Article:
In many parts of the world, from California to Southeast Asia, the land is parched from growing and persistent droughts. And that means higher prices for many foods Americans like to put on their kitchen tables.
That morning cup of coffee, for example, could cost a bit more as the beans rise to their highest prices in years due to a Brazilian drought that is the worst in decades.
Water is being rationed to nearly 6 million people living in a total of 142 cities across 11 states in Brazil, the world’s leading exporter of soybeans, coffee, orange juice, sugar and beef. Water supply companies have warned that the country’s reservoirs, rivers and streams are the driest they have been in 20 years. Any further temperature rises could raise energy prices and damage crops even more.
Some neighborhoods in the city of Itu in Sao Paulo state (which accounts for one-quarter of Brazil’s population and one-third of its GDP), only receive water once every three days, for a total of 13 hours.
A salad at lunch full of fresh fruit and vegetables topped with slivered almonds may run a few more dollars each month as California’s drought begins to boost prices for produce and nuts. 2013 was its worst year ever for drought like conditions and 91.6% of the state experienced severe to exceptional drought. It has not been much better for 2014 thus far.
Most people don’t realize how much of our fruit and vegetables come from California.
Here are some statistics regarding what percentage of U.S. produce is grown in the state. You can expect prices increases on all of these items in the near future::
99 % of the artichokes
44 % of asparagus
67 %of carrots
50% bell peppers
89 % of cauliflower
94 % of broccoli
95 % of celery
90 % of leaf lettuce
83 % of Romaine lettuce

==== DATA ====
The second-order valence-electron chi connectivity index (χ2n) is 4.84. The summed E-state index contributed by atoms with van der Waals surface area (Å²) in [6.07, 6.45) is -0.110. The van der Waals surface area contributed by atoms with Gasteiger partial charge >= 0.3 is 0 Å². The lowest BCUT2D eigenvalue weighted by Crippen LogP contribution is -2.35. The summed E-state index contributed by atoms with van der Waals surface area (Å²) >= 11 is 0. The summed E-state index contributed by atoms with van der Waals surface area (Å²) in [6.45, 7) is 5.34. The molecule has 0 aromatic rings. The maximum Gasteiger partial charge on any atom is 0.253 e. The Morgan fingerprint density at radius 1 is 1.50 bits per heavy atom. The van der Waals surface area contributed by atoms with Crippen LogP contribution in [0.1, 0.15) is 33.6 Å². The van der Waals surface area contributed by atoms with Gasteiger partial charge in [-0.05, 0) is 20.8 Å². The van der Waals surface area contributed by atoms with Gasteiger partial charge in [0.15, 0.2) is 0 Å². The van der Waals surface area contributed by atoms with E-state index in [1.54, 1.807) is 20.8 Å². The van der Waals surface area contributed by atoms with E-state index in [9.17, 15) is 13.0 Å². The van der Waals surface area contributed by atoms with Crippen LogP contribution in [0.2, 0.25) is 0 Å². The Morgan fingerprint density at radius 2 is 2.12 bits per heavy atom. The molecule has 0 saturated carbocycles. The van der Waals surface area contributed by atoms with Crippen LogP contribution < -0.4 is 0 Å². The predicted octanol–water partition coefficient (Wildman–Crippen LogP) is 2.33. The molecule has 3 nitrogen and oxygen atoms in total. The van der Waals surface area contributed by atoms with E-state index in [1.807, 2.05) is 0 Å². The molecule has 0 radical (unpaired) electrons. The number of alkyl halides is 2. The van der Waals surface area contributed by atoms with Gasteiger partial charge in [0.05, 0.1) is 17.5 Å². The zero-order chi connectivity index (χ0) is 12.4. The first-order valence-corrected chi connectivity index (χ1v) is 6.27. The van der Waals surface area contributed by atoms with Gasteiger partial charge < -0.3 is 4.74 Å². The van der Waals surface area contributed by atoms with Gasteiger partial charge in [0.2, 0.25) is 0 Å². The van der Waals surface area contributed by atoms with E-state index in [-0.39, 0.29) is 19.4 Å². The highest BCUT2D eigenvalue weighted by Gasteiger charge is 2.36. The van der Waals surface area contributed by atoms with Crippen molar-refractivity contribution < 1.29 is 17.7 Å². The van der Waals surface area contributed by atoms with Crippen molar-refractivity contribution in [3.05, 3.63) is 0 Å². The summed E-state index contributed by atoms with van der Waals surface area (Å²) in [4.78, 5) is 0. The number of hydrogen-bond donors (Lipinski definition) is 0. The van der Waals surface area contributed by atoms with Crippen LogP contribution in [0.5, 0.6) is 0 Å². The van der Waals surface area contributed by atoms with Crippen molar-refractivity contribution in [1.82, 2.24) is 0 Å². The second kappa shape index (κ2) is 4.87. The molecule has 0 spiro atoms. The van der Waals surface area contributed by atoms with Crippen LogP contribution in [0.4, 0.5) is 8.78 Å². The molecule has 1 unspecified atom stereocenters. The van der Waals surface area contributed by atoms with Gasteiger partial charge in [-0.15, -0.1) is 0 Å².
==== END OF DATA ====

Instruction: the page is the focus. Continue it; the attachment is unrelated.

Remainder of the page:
83 % of fresh spinach
33% of fresh tomatoes
86 % of lemons
90 % of avocados
84 % of peaches
88 % of fresh strawberries
97 % of fresh plums
According to CNBC, it is being projected that California farmers are going to let half a million acres of farmland sit idle this year because of the crippling drought. Much of the western U.S. has been exceedingly dry for an extended period of time, and this is hurting huge numbers of farmers and ranchers all the way from the West Coast To Texas.
In fact drought conditions are now affecting two thirds of the state of Texas and 25 percent of the state is suffering under “extreme” or “worse” drought conditions and two-thirds of Texas suffers from “moderate” or “worse” drought conditions.
Just four months ago, 46 percent of the state was dry enough to qualify as undergoing at least a “moderate” drought. The percent has risen to 67 percent today.
Both California and Texas are large suppliers of beef.
The classic American dinner of a cheeseburger, French fries and a milkshake is already more expensive due to rapidly rising beef and dairy prices underpinned by the drought.
Without lots of grazing land for their cattle many farmers have been cutting back and as a result inventory of cattle is now at historic lows. The number of cattle that we have in the United States right now is the same that it was in 1950 – but with one key difference – we had less than half the number of mouths to feed.
What all of this means is that the supply of meat is going to be tight for the foreseeable future even as demand for meat continues to go up. This is going to result in much higher prices, and so food is going to put a much larger dent in American family budgets in the months and years to come.